Wednesday, May 16, 2007

I'm making a difference

"I'm making a difference" is the name of a new initiative from Windows Live Messenger to promote their Instant Messenger client platform at the same time that they share "a portion of" the ad revenue with some of the big fundraising organizations.

When I wrote some time ago about the long tail of philantropy, I describe something very similar to this implementation MS Live is now launching.

The main differences between what I had in mind and what MS Live did are:

1. I was thinking in using an universal IM client. Something like Pidgin 2.0 that is open source and could be modified to hold google ad sense for instance.
2. Almost 100% of the revenue in such an effort would go directly to the beneffiting organizations, just maybe leaving a minimum operative budget for the running of the program.
3. The organizations I had in mind were more diverse and not necesarily as big as the ones they choose.

1 and 2 would make a whole lot difference, but still this MS Live is a nice initiative.

Windows Vista Easy Transfer

As my husband got a new computer this weekend I got ready to go through the long messy process of migrating his files when I luckily glimpsed this nice little tool called Easy Transfer in his new Vista.

It detected the old computer was XP and transferred itself over the net, in the second attempt (it has some password generation and typing on each end involved) it was sending all the selected files over the net and after a while it said it was done. That's when the surprise came on. After installing MS Office 2007 (downloaded 60 day trial from the web) voila! outlook was completely set up with all the accounts, rules, email history, everything was ready to go.

The easy transfer will move:
. User accounts
. Files and folders
. Program data files and settings
. E-mail messages, settings, and contacts
. Photos, music, and videos
. Windows settings
. Internet settings

The migration was the highest point on Vista so far as right after the computer was all setup, being multiple times better hardware than the old one, the performance was pretty much ... the same as in the old computer. I guess that's only a little detail ;)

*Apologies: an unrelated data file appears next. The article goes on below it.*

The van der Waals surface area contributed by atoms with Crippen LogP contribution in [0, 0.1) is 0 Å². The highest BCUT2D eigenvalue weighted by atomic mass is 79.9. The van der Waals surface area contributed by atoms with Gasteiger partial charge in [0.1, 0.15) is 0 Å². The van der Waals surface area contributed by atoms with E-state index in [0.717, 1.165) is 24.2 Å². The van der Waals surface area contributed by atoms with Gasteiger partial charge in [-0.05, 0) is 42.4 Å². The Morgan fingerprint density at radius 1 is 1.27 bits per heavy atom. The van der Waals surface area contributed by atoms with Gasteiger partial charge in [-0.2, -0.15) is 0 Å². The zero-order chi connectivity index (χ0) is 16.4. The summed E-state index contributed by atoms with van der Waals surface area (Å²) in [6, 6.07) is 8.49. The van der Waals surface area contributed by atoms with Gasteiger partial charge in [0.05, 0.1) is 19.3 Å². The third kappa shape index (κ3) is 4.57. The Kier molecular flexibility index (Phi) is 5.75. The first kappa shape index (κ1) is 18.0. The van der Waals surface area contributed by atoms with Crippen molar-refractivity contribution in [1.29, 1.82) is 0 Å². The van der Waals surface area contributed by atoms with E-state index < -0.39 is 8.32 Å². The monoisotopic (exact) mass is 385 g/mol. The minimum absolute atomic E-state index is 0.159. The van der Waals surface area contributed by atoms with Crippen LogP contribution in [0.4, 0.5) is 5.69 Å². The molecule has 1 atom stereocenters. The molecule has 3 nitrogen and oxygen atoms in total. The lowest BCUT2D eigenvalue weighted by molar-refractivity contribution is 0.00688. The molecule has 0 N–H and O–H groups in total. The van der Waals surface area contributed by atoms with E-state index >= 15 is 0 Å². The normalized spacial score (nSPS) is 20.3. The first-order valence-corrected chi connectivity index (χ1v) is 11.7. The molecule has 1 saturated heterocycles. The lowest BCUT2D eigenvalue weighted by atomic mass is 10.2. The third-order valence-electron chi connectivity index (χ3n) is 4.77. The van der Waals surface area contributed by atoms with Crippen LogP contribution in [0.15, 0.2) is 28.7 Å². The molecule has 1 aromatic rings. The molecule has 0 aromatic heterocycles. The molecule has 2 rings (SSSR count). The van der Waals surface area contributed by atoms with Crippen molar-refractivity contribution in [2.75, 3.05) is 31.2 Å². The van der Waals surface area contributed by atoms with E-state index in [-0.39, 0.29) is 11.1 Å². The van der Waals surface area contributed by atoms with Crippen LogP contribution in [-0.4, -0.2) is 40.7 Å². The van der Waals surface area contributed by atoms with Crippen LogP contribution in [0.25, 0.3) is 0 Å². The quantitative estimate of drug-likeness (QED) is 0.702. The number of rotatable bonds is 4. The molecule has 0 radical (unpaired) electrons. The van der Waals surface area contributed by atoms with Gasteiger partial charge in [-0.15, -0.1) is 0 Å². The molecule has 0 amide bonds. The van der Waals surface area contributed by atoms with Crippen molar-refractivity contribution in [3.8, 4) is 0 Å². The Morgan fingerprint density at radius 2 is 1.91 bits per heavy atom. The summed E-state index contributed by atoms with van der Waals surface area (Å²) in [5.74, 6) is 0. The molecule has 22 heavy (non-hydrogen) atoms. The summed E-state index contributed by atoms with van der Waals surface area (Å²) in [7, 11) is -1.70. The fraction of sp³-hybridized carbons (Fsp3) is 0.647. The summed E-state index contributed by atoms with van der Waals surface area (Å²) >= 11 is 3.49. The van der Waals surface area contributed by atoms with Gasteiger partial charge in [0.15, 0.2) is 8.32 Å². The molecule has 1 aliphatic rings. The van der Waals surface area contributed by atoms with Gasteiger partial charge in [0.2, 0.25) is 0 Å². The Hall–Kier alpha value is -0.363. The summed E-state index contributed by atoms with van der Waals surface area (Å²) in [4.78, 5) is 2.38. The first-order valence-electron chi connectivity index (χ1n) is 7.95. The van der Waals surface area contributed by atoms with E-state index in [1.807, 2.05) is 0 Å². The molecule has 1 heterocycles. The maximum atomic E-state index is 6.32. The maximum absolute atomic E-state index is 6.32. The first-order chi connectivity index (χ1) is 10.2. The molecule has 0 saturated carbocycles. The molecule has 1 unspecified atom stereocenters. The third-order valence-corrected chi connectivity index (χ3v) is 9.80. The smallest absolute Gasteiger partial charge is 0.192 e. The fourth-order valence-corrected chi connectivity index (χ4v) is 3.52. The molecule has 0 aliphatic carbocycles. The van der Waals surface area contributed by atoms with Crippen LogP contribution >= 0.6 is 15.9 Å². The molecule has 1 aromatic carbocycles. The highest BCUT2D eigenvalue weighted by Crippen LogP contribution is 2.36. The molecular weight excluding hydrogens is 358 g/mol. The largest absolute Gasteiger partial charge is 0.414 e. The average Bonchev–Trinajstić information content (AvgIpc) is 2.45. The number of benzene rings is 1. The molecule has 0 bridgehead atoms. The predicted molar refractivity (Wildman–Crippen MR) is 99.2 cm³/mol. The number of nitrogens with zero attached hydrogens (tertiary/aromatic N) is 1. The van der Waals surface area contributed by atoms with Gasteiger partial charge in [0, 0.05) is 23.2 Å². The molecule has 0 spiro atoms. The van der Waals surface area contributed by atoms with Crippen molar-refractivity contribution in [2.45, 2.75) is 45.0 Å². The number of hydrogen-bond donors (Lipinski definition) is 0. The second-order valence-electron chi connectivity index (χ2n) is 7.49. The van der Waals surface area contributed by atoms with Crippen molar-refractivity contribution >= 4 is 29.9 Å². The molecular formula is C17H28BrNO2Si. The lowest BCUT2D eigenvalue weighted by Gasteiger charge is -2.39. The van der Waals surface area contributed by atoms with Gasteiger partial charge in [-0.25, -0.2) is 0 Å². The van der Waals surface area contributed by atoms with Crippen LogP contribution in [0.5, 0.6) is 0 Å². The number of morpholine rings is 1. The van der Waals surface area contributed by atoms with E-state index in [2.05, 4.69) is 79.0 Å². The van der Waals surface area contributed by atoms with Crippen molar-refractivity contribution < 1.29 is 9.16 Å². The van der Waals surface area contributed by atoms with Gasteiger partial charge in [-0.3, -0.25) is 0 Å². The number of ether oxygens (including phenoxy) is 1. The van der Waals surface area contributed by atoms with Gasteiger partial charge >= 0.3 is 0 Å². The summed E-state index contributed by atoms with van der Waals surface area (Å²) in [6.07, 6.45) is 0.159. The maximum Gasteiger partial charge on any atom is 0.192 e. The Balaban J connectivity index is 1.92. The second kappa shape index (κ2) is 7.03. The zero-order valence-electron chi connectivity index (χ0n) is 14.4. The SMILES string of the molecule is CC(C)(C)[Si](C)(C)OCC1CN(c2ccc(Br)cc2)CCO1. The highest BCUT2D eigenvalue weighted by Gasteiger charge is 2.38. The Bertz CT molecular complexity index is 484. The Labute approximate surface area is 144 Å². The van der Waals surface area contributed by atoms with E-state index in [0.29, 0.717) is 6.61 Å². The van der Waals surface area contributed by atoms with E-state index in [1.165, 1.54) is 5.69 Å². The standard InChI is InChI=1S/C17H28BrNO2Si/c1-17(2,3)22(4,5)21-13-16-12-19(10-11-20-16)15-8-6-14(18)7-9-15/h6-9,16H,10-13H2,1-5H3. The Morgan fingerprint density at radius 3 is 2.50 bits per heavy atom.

Friday, May 11, 2007

Bookcrossing.com

My new italian friend Domenico introduced me to Bookcrossing, a website that brings together the virtual and physical world by allowing members to release books "into the wild" to be found by others. I love this concept. Right now where I live in Temecula there are 16 books released! Can't wait to release couple books and start my hunt as well.

Banff, interesting stuff

Some interesting ideas from the Banff conference:

1. CSurf, a context-driven, non-visual web-browser. This web browser for people with visual disabilities helps readers optimize their web navigation based in a very innovative concept of context semantic matching. Once the user clicks on a link they speed up the reading of the linked page content starting directly with the block that has more relevant semantic similarity to the original link block. Their technology seems likely to be the basis for a mobile browser as well. I asked the question and the answer is they're already thinking on CMobile which would address this market. They also have a very cool geometric analyzer to recognize blocks within a page that seems highly reusable for other page analysis purposes. CSurf will be launching soon and we'll keep an eye on it as well as the CMobile version.

2. Ryen White, with Microsoft Research, presented a prototype of a search log analyzer that tries to identify behavioral patterns in users performing web search tasks in order to be able to offer personalized search interfaces/tools depending on the adopted patterns. It was basically a log based study based on browser trails.